Herbst: Why we need to reorganize Parks and Recreation
To the Editor:
This past week, the Town of Trumbull was once again recognized as one of the top five communities of choice in the State of Connecticut. Trumbull is earning this state and national recognition because of our commitment to strong finances and stable taxes, a strong educational system, and even more importantly a strong quality of life. One of the hallmarks that makes our quality of life so strong is our park system. In 2011, the voters of Trumbull approved a Charter Revision that consolidated the Parks Commission with the Recreation Commission. While the commissions were consolidated the departments have not yet consolidated.
Sports organizations and recreational users in our community have expressed concern and frustration with the lack of synergy between our parks system and our recreational programs, available field time for different sports teams and the overall quality of the programs that we offer. Based upon these concerns, my administration reached out to other communities to determine what we were doing right and what we could do better. Our review revealed that our department currently is not structured like other Connecticut communities. Our review concluded that our programming is behind the times and inadequate for the needs of our community.
Unlike other operating budgets, Parks and Recreation Departments generate significant revenue. That revenue should be broken down by cost center, by program and by number of participants. Enough revenue is generated by other communities to cover expenses, making the departments and the programs self-sustaining. At a recent Board of Finance public hearing, it was acknowledged by current staff that they were unclear where revenue was allocated. This must change. These revenue sources allow us to improve and expand the recreational programs we offer to children and seniors alike, with no additional burden to the Trumbull taxpayer.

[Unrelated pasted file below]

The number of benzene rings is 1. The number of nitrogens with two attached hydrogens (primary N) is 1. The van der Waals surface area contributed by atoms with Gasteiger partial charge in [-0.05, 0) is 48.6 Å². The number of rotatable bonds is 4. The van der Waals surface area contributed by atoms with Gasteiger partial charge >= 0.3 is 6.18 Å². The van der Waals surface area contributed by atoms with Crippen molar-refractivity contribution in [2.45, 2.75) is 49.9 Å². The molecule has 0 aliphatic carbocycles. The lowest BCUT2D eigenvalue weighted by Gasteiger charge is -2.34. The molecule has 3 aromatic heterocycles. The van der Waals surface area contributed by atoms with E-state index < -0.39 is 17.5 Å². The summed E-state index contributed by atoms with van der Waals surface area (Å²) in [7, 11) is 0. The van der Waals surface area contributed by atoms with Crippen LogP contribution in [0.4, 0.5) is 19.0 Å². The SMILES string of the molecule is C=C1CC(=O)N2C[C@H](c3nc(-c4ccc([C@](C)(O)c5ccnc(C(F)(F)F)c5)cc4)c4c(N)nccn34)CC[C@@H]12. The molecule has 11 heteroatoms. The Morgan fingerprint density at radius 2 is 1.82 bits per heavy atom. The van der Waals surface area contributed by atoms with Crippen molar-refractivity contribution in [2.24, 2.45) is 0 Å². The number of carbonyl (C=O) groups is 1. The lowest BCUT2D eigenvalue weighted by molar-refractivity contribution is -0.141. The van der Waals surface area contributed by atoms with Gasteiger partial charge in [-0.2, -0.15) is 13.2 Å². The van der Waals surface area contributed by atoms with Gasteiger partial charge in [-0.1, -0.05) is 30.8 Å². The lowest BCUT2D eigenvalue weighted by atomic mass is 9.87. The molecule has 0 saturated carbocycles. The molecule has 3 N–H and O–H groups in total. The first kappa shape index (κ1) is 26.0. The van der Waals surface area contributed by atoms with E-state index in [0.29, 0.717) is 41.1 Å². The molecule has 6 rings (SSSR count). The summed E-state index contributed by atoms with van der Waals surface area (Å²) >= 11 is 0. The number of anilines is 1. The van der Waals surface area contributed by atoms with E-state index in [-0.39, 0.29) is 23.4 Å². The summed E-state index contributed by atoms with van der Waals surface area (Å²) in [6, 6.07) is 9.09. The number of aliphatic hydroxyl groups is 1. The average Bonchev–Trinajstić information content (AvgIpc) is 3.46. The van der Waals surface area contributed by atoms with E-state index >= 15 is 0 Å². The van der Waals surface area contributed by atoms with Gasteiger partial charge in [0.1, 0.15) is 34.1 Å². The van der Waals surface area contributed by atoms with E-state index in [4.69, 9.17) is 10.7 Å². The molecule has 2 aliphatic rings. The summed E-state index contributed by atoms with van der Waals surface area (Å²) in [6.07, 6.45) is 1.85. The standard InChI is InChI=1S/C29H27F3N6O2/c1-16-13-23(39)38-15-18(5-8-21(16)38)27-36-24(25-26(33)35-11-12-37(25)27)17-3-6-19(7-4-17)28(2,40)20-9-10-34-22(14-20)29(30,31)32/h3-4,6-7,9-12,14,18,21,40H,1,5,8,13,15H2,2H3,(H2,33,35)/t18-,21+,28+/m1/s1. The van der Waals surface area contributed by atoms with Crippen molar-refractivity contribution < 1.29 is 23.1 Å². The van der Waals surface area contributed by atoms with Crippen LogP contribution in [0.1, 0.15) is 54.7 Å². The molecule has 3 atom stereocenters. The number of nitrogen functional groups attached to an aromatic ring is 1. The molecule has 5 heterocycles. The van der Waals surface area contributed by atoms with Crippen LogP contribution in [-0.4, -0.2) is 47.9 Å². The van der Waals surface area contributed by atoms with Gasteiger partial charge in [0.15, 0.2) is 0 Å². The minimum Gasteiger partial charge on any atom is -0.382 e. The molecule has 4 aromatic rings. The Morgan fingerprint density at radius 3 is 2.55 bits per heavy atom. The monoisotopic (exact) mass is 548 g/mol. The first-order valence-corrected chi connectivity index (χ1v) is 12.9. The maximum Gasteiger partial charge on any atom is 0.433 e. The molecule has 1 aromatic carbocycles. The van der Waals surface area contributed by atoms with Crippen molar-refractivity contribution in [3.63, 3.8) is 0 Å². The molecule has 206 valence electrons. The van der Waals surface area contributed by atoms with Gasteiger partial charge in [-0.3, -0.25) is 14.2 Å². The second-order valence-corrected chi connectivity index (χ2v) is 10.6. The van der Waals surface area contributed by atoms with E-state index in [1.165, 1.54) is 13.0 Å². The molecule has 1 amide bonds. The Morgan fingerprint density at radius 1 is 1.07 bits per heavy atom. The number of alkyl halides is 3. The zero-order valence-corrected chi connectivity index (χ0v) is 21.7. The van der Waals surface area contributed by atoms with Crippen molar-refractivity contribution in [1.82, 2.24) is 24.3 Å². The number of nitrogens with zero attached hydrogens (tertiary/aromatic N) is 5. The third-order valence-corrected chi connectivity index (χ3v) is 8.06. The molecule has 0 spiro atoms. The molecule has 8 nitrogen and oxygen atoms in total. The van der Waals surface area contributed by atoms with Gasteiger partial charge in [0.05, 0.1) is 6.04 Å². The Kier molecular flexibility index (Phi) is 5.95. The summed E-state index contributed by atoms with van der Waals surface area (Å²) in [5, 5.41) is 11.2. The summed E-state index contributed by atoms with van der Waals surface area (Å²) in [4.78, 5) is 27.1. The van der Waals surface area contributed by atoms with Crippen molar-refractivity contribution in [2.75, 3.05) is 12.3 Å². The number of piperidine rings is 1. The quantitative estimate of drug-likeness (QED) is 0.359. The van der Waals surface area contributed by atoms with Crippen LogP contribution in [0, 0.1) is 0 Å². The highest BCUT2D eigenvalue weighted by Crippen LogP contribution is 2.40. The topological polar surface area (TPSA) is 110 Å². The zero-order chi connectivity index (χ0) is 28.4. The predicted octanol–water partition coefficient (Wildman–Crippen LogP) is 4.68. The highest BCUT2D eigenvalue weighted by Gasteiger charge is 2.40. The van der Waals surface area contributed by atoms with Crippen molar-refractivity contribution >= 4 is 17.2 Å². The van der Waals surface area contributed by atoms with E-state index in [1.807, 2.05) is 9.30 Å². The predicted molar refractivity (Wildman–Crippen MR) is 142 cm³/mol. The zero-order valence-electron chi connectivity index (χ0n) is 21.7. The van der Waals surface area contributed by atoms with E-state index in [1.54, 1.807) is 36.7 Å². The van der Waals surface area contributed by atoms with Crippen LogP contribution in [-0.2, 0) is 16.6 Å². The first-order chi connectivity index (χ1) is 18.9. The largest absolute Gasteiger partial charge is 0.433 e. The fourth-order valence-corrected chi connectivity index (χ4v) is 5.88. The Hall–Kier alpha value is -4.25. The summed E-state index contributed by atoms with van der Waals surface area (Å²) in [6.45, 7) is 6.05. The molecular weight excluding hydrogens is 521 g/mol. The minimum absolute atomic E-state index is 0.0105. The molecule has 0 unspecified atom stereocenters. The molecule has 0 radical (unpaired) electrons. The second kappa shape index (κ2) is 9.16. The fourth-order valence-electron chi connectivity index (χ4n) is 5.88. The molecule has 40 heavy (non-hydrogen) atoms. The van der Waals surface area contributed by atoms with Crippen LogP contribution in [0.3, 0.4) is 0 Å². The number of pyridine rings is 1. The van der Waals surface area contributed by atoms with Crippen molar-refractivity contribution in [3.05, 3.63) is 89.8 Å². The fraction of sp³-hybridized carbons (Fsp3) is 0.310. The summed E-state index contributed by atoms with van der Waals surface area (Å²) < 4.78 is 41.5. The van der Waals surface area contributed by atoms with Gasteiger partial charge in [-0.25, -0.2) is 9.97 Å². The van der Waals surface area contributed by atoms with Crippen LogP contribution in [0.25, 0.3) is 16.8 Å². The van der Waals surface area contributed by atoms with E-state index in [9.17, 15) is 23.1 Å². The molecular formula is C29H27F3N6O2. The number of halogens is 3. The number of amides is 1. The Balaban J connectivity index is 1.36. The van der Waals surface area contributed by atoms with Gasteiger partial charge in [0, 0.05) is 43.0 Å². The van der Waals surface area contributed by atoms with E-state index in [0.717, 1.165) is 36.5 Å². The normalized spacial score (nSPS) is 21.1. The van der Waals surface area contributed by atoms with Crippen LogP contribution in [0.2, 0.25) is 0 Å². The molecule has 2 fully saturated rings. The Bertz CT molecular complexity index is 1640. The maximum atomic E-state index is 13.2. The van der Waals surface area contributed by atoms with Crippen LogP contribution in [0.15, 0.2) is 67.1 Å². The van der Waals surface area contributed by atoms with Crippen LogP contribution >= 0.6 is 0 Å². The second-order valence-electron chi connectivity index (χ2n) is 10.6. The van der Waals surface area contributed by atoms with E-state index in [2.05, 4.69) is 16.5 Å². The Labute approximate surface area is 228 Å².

The new director will be responsible for consolidating management functions for our parks, recreational programs and golf course. In my proposed budget, this reorganization reduced the overall employee headcount and the overall departmental budget. A newly reorganized department must also bring the Trumbull Youth Association (TYA) into the Parks and Recreation Department. These programs impact children and are developmental in nature. These worthy programs should not be islands unto themselves; they should be part of our overall mission to improve programming and services for all of our residents, young and old alike. The salary for this proposed position is substantially lower than the same position in adjoining communities. The very same people that complain about the salary to hire a qualified individual to provide programming for 36,000 residents had no problem approving a $106 million budget that impacts 5000 students. If we believe making an investment in our schools strengthens our quality of life, then we should also believe investing in services outside of school will benefit Trumbull’s children and seniors alike. A strong park system with improved recreational programs, greater synergy, greater efficiency and less cost to the Trumbull taxpayer is a win-win that improves our overall quality of life.